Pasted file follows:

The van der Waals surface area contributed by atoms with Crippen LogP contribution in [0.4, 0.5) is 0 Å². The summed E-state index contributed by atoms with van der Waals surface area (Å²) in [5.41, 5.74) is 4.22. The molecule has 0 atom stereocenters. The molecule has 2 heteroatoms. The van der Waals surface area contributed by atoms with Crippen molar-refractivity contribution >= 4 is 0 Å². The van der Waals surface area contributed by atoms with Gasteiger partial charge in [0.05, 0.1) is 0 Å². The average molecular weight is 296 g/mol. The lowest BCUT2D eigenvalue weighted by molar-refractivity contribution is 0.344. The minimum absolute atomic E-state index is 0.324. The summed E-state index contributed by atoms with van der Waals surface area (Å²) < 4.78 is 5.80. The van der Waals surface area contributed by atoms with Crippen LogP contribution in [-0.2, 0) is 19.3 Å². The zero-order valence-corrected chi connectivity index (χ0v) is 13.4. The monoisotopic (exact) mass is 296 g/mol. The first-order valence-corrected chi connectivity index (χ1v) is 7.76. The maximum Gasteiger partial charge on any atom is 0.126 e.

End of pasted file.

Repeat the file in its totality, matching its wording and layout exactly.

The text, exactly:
The van der Waals surface area contributed by atoms with Crippen LogP contribution in [0.4, 0.5) is 0 Å². The summed E-state index contributed by atoms with van der Waals surface area (Å²) in [5.41, 5.74) is 4.22. The molecule has 0 atom stereocenters. The molecule has 2 heteroatoms. The van der Waals surface area contributed by atoms with Crippen molar-refractivity contribution >= 4 is 0 Å². The van der Waals surface area contributed by atoms with Gasteiger partial charge in [0.05, 0.1) is 0 Å². The average molecular weight is 296 g/mol. The lowest BCUT2D eigenvalue weighted by molar-refractivity contribution is 0.344. The minimum absolute atomic E-state index is 0.324. The summed E-state index contributed by atoms with van der Waals surface area (Å²) < 4.78 is 5.80. The van der Waals surface area contributed by atoms with Crippen LogP contribution in [-0.2, 0) is 19.3 Å². The zero-order valence-corrected chi connectivity index (χ0v) is 13.4. The monoisotopic (exact) mass is 296 g/mol. The first-order valence-corrected chi connectivity index (χ1v) is 7.76. The maximum Gasteiger partial charge on any atom is 0.126 e.